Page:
So... I turned off of Pure Distinct and low and behold I only had one result for each message id. Great! Until I looked more carefully. The "From" (author) and "To" (recipient) fields were the same for some results. Which is what I was trying to get rid of in the first place. Doh!

Then, I decided to scratch the "distinct" method altogether and do a hook_views_query_alter to add the where clause I needed:

where pm_index.recipient != pm_message.author

Should be easy, right? I tried to use the:


but couldn't figure out how to add my where clause. It appears that add_where is similar to DBTNG's condition() which is good for adding where clauses like:

where pm_index.recipient != 43

If you know how to add this where clause in Views, PLEASE LEAVE A COMMENT :) Or, better yet, if you know how to configure Views in the UI to do field1 != field2 that would be awesome!

Then I decided I would use hook_query_alter to add my where clause after Views was done with it. I've used condition() (which isn't what I needed) and looked through the docs and googled couldn't find what to do (maybe I was too tired by this point and claiming defeat :P). Then I had the recollection that I had used addExpression() before so I went down that path (whoops!). That was a dead end.

Meanwhile, I sent my plea to the twitterverse and a wonderful Fox replied with:

outside of views, api.drupal.org/api/drupal/inc…?

Well... silly me. <facepalm> There is a where() in DBTNG too. How did I miss that??? Thanks, Fox!!!

I figured my woes were solved and celebrated in advance :)

Then, I added the wonderfully simple code to my hook_query_alter:

$query->where('pm_index.recipient != pm_message.author');

and this is what ended up in the where clause:

where (11 is NULL) and (pm_index.recipient != pm_message.author)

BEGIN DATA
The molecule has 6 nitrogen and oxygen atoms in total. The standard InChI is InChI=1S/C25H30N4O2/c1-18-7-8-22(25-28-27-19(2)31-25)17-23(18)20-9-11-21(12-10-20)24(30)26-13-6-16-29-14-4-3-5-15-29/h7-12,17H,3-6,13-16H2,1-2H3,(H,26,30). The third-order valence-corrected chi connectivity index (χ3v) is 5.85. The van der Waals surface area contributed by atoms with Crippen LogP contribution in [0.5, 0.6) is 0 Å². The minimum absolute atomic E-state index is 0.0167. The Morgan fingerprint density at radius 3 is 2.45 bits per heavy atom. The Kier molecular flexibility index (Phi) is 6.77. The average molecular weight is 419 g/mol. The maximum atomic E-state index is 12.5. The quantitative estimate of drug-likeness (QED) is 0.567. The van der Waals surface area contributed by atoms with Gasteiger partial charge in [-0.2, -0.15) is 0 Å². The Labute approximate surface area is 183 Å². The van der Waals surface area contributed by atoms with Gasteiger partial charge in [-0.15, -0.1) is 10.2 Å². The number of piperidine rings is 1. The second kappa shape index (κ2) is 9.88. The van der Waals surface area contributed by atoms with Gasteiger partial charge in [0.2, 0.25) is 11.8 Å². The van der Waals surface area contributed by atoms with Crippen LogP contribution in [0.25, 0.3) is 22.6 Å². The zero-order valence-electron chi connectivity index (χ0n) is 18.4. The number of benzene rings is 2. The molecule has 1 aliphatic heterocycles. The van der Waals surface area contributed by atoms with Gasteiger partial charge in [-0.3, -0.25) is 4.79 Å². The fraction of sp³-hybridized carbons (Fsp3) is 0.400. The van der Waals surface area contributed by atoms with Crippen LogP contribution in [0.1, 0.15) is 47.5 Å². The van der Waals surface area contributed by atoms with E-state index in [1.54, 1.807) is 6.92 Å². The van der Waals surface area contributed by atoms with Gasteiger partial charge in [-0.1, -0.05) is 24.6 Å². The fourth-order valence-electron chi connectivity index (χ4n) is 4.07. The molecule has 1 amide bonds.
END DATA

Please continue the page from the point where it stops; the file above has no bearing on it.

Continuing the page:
What the?

I assumed I must have had some query alters left over... I searched and didn't. I assumed there was something wrong with my filters so I looked and all seemed fine (they were all exposed filters so none were in the query string by default). Then I used one of the exposed filters and the "11 is NULL" went away from the query.

I googled the "11 is NULL" thing and funnily enough I see it on some sites that have their query strings exposed on the page (maybe a coincidence?). But, no mention to how it gets there. I checked the Views issue queue for "11 is NULL" and "11" (though that is probably too short) and didn't notice anything obvious.

No worries! I just added a filter (not exposed) that I knew would always be okay. I set a filter so that it only grabbed messages if the body text was not null.

Voila :) Happy dance! After lots of pain and suffering, my view has my where clause added. It only needed 5 simple lines of code:

function mymodule_query_alter($query) {
  if ($query->hasTag('mytag')) {
    $query->where('pm_index.recipient != pm_message.author');

I'm writing this up so that maybe it will help someone even if that someone is just my future self ;)

Note that I removed that body filter to try to reproduce the "11 is NULL" issue and it no longer shows up. So... my guess is that this post will be high in google for "11 is NULL"... if you are seeing this issue, my suggestion is to add a Views filter and then remove it and see the "11 is NULL" goes away ;)

Happy Friday!